for symphony orchestra & computer
|Total duration: approx. 20'
1st movement: 'Dance to Call a Phoenix'
2nd movement: 'Como un tango y un bolero, como tantas cosas'
('Like a tango and a bolero, like so many things')
Commissioned by the BBC Symphony Orchestra, Apocryphal Dances is a book or collection of imaginary dances which may be played either in the designated order or separately as self-contained pieces. The work currently consists of two movements, lasting approximately 20 minutes.
In the first movement the dance-like quality is heard more in the melismatic nature of the different melodic phrases than in the overall pulse, which moves rather slowly, like a remote ritual. With the aid of a computer I sought to transform the sound of the western symphony orchestra into the sound world of an imaginary ethnic ensemble. To do so I used a computer technique which transforms the sound of one instrument into another, from within the sound itself. The listener can hear a process that does not exist in the physical acoustic world of conventional instruments but is an illusion. This process is similar to the transformation of one image into another that in the last few years has become of frequent use in television and films.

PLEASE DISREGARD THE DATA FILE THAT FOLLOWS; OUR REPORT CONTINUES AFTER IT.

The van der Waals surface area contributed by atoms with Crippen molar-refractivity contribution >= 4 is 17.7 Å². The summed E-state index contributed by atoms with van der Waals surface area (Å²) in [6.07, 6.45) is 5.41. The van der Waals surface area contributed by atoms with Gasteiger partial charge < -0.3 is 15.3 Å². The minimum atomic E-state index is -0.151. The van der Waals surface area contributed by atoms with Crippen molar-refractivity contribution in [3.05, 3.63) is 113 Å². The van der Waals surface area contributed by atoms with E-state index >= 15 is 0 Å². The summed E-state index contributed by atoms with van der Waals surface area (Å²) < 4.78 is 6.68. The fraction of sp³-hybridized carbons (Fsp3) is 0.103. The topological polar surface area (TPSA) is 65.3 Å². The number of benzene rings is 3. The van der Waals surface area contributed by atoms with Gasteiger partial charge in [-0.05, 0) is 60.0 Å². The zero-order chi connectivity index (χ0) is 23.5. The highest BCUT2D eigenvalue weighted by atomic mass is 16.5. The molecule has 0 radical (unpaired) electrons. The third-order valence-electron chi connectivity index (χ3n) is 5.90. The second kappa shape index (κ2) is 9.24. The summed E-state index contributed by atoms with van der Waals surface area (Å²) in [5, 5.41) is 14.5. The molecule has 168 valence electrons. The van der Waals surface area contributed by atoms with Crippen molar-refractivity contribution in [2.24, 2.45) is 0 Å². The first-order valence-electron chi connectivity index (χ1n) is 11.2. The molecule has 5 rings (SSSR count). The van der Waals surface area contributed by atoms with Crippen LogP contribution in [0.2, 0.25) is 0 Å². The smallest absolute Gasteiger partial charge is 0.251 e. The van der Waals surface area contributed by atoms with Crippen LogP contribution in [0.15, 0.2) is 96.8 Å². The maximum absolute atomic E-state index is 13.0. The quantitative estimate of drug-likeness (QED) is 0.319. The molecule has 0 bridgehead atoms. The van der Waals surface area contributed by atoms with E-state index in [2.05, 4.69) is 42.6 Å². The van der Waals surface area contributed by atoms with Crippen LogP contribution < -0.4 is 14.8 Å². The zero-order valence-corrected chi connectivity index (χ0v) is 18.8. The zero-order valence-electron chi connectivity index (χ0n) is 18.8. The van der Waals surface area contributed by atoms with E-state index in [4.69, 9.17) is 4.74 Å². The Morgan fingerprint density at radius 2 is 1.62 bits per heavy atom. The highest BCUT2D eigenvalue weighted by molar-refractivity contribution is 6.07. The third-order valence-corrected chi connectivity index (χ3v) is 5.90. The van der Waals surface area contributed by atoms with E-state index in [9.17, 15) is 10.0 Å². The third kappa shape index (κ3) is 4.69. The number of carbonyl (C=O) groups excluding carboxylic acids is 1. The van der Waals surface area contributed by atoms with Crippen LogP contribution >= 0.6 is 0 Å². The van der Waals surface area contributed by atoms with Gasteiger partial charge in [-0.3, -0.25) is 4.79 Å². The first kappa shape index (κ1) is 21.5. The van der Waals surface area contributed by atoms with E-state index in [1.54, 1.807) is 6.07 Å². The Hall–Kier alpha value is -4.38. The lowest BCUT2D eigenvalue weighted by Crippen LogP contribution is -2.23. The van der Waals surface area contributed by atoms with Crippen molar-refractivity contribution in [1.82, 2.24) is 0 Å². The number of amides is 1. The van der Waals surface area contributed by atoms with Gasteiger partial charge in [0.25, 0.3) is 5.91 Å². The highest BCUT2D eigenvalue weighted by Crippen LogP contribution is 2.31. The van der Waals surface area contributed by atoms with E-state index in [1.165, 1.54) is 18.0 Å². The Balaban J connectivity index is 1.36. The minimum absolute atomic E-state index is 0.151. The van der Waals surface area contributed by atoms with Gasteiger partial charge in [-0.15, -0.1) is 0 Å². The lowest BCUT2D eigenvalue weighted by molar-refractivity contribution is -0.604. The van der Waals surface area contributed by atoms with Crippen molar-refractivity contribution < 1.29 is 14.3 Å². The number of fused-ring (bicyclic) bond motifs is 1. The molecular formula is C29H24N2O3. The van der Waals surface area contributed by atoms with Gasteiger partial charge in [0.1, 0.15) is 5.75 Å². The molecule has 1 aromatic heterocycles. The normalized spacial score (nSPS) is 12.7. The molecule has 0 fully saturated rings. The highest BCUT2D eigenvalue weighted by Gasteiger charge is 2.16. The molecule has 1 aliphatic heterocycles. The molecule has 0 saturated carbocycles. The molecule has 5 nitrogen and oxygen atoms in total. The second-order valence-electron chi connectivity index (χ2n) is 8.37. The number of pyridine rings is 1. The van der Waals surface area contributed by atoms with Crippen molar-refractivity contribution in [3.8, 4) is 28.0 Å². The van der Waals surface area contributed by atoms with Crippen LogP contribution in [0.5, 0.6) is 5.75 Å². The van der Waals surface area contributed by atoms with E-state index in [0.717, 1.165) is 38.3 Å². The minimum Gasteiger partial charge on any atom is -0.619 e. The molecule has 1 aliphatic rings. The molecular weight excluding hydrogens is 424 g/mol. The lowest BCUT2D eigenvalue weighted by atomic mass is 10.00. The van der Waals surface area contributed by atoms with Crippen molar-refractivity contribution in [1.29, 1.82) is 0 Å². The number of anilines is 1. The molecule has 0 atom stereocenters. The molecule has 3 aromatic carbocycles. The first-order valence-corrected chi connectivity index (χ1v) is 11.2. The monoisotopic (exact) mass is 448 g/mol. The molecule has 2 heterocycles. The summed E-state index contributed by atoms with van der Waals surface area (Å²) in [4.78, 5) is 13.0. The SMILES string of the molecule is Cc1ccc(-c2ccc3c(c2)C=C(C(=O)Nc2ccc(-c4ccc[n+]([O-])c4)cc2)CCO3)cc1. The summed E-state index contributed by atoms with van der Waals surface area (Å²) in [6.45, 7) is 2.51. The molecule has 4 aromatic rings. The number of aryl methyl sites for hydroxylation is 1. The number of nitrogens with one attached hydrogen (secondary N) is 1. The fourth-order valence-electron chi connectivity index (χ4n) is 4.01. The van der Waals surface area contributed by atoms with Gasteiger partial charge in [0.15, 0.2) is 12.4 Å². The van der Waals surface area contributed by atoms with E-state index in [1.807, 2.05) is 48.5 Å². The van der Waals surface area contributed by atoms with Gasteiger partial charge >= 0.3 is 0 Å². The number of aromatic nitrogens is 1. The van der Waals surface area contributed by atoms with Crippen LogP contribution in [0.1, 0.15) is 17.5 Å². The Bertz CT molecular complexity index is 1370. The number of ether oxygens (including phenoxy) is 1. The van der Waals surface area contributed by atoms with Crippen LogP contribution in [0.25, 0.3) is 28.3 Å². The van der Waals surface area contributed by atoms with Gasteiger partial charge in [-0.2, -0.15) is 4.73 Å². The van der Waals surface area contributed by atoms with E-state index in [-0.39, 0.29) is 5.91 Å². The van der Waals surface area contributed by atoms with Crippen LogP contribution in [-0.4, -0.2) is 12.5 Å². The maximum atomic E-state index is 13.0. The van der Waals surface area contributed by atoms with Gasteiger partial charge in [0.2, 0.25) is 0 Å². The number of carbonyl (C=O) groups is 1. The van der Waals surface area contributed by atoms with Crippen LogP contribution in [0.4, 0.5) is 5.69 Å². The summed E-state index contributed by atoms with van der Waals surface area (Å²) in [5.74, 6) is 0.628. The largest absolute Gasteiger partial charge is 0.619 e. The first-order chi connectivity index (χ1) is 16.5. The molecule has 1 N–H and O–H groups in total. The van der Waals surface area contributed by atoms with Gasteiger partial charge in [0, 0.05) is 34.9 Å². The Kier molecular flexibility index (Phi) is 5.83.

In "Dance to call a Phoenix" I started this process by recording a collection of non European instruments. The different orchestral sections and individual solo instruments of the western symphony orchestra transform into these non European instruments in a continuous way, creating an organic process of timbral transformation. The non European instruments performed by the computer in turn transform back into orchestral masses, establishing a dialogue that forms the fundamental structure of the piece. In slowly moving from one timbre to another, a no-man's-land is created. It is this ambiguous area that interested me most.
The 2nd movement begins with a West African rhythmic pattern played by the timpani, piano, marimba and double basses. Soon, the bassoons join in with a melody not unlike a tango or a bolero followed by a melodic cell played by the strings, taken from Greek music. The listener is unlikely to recognise these sources as such but will hear a woven texture of dances which at certain points may surface separately, and at other times may be heard together as simultaneously layers of a complex rhythmic process.
In this movement I wanted to create the impression of a regular beat which a listener could tap to, only to realise that by the time he is doing so, the pulse has already shifted elsewhere. My intention was to turn the familiar into something ambiguous and uncertain, to imbue these know dances with a sense of 'rhythmic vertigo'.
The research necessary to produce 'Dance to call a Phoenix' was carried out at the composer's private studio with a Research and Development Grant from the Arts Council of England.